from PropThink via $VCEL Twitter
Vericel Corp (VCEL) cratered on Monday with details from a phase 2b study of its ixmyelocel-T cell therapy for heart failure, presented at the American College of Cardiology’s (ACC) 65th Annual Scientific Session.
Three weeks back, Vericel announced via press release that the phase 2b trial has been complete, with positive data. The stock climbed 50% initially, and doubled again in the following two weeks. At the time, Vericel offered no data from the study, except to note that the trial met its primary endpoint: treatment with ixmyelocel-T resulted in a reduction in the total number of deaths, cardiovascular hospitalizations or unplanned outpatient and emergency department visits in the 12 months following treatment, compared to placebo.
With details at ACC this Monday, investors aren’t so optimistic about the product’s commercial potential, sending the stock lower by 30%. First, baseline imbalances favoring placebo patients almost across the board could explain much, if not the entirety of, the out-performance of ixmyelocel-T-treated patients.
There has been considerable debate regarding appropriate clinical end points for phase II trials. Given that it is not practical to use “hard” end-points such as mortality or mortality plus hospital admissions, most phase II studies have employed a variety of different surrogates such as functional capacity, quality of life, heart failure symptomatology (measured as the New York Heart Association class), left ventricular remodeling and/or ejection fraction, biomarkers, or various different clinical composites. A second potential issue in the early phases of development of a novel therapy is there are often limited clinical data available to help guide selection of relevant end points. Often times this results in “rounding up the usual suspects (vide supra),” rather than trying to identifying target specific end points. Alternatively, when it is not possible to clearly identify a relevant clinical end point, phase II trial designs will often employ a panoply of surrogate end points, in order maximize the chance of finding a positive signal in phase II. As a result of these problems, many phase II study designs for novel compounds often do not test relevant hypotheses with respect to how a new agent might positively impact patients with heart failure, and/or are unnecessarily expensive.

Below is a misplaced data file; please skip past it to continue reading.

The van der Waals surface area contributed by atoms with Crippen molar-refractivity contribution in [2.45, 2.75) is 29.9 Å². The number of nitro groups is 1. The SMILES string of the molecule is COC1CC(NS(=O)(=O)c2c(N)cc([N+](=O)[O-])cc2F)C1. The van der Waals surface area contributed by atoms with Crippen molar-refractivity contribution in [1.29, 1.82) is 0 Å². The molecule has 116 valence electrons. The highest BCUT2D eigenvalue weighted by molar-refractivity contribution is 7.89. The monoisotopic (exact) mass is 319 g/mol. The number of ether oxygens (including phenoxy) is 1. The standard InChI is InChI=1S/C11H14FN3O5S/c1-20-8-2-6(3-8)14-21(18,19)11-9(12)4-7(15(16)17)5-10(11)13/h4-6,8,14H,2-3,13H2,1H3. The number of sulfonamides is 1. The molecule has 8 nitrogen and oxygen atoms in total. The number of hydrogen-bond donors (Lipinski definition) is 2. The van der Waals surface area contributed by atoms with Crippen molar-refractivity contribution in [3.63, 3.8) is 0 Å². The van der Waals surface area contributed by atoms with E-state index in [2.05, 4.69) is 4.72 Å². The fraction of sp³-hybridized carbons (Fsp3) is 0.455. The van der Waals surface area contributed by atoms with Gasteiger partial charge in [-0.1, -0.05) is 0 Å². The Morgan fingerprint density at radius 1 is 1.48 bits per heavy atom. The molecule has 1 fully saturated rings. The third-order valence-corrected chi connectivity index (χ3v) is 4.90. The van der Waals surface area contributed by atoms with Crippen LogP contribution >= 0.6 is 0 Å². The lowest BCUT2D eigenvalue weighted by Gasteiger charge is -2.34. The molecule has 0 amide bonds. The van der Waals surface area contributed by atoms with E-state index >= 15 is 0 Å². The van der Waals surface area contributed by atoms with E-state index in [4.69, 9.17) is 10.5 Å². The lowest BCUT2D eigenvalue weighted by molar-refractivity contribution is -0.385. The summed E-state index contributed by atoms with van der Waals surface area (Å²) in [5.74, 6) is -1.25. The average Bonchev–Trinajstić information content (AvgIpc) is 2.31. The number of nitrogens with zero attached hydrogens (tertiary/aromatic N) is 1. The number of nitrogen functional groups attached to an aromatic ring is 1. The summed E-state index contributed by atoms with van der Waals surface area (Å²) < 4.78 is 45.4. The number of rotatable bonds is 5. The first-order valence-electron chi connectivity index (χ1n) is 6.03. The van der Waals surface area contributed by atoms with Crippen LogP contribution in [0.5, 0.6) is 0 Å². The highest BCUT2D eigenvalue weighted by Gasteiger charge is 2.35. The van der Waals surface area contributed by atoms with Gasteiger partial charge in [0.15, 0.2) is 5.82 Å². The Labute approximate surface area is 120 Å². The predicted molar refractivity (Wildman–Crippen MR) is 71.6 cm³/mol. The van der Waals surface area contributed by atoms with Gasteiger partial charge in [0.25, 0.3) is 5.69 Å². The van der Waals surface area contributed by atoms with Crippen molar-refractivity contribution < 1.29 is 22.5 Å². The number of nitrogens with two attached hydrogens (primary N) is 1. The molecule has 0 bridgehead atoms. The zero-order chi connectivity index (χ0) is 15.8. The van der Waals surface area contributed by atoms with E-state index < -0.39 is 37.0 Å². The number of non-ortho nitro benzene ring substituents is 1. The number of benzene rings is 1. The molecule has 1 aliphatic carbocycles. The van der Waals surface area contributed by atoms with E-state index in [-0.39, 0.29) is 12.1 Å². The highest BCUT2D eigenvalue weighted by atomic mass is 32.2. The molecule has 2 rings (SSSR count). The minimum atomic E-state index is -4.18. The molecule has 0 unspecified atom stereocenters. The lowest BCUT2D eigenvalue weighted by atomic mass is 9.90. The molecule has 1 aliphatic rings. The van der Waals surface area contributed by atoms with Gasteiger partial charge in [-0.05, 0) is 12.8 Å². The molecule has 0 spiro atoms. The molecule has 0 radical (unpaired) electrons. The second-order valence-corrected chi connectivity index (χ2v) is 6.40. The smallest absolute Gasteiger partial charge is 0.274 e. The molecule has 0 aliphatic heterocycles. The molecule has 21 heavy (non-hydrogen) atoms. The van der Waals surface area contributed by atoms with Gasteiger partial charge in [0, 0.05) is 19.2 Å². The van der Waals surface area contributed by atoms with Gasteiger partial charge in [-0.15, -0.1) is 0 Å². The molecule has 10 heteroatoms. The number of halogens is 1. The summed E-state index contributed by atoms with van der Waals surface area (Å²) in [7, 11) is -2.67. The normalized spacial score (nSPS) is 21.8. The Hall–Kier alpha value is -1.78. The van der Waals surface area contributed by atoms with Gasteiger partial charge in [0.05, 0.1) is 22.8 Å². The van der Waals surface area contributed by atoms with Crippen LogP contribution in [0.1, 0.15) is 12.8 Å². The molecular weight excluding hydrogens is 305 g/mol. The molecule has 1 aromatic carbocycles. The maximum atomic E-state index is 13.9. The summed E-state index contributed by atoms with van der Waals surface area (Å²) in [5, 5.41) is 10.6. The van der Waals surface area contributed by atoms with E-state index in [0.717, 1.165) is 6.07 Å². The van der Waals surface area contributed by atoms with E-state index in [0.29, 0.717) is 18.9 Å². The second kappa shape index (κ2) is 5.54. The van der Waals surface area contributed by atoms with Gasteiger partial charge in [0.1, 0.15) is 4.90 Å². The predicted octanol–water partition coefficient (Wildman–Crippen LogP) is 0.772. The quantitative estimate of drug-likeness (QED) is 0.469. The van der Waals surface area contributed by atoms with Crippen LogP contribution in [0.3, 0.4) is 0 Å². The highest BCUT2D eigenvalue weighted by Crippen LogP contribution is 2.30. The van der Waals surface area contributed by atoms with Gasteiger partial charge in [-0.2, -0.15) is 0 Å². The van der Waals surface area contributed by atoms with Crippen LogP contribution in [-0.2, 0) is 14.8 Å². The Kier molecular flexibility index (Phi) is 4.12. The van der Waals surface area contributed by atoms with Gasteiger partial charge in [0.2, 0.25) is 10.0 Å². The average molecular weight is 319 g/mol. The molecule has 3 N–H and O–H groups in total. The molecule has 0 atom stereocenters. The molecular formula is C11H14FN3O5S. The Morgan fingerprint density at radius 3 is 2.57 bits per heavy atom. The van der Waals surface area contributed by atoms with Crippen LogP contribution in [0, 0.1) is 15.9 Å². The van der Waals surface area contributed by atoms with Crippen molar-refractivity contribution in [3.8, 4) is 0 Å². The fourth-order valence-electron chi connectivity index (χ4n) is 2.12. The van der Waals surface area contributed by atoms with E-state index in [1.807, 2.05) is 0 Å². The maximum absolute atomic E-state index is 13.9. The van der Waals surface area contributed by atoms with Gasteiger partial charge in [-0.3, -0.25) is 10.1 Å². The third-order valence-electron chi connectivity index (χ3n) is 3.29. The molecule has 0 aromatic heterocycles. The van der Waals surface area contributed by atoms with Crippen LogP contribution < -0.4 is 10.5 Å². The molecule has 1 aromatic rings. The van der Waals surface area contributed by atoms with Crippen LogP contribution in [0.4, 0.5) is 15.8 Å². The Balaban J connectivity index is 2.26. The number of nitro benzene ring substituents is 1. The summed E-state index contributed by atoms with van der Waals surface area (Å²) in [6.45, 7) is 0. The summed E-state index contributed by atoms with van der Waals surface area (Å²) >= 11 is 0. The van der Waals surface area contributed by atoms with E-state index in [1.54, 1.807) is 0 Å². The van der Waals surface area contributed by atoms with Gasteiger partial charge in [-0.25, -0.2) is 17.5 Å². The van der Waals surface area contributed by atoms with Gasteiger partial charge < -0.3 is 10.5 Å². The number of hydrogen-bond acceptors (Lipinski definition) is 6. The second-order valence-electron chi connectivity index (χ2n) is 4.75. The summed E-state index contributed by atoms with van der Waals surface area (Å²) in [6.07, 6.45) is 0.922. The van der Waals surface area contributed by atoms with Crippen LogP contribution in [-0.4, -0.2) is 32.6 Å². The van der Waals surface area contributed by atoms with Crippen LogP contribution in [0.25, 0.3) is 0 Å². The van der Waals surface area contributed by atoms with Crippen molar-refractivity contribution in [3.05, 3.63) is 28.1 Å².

Several potential explanations have been advanced to explain the why the surrogate end points used in phase II trials do not predict therapeutic effects on mortality and/or morbidity in phase III heart failure trials. The explanation that has received the widest acceptance, particularly by regulatory agencies, is that the surrogate does not reliably predict the overall effect on the clinical outcome . Rethinking Phase II Clinical Trial Design in Heart Failure
Hit the hard end-points but no support.
Gilead Sciences' (GILD +2%) acquisition of Nimbus Therapeutics for as much as $1.2B appears to have investors in a lather over other developers of therapies to treat nonalcoholic steatohepatitis (NASH), especially Galmed Pharmaceuticals (GLMD +38.3%).
With respect to the secondary endpoints of the trial, the components of the primary endpoint were also analyzed using the Win ratio in a hierarchical manner to incorporate both the incidence and timing of the endpoint components. The Win ratio result of 1.56 showed that more often ixmyelocel-T was the “winner” in that the time to death, left ventricular assist device placement, heart transplantation or time to cardiovascular hospitalization was shorter for placebo-treated patients, but this difference did not reach statistical significance. The time to first event was longer in the ixmyelocel-T group compared to placebo, but was not statistically significant. There were no significant structural changes in left ventricle cavity size or left ventricular ejection fraction as measured by echocardiogram in either the ixmyelocel-T or placebo groups. Both treatment groups had an improvement in the NYHA class and six minute walk test, with no statistical difference between the groups at month 12 using last observation carried forward.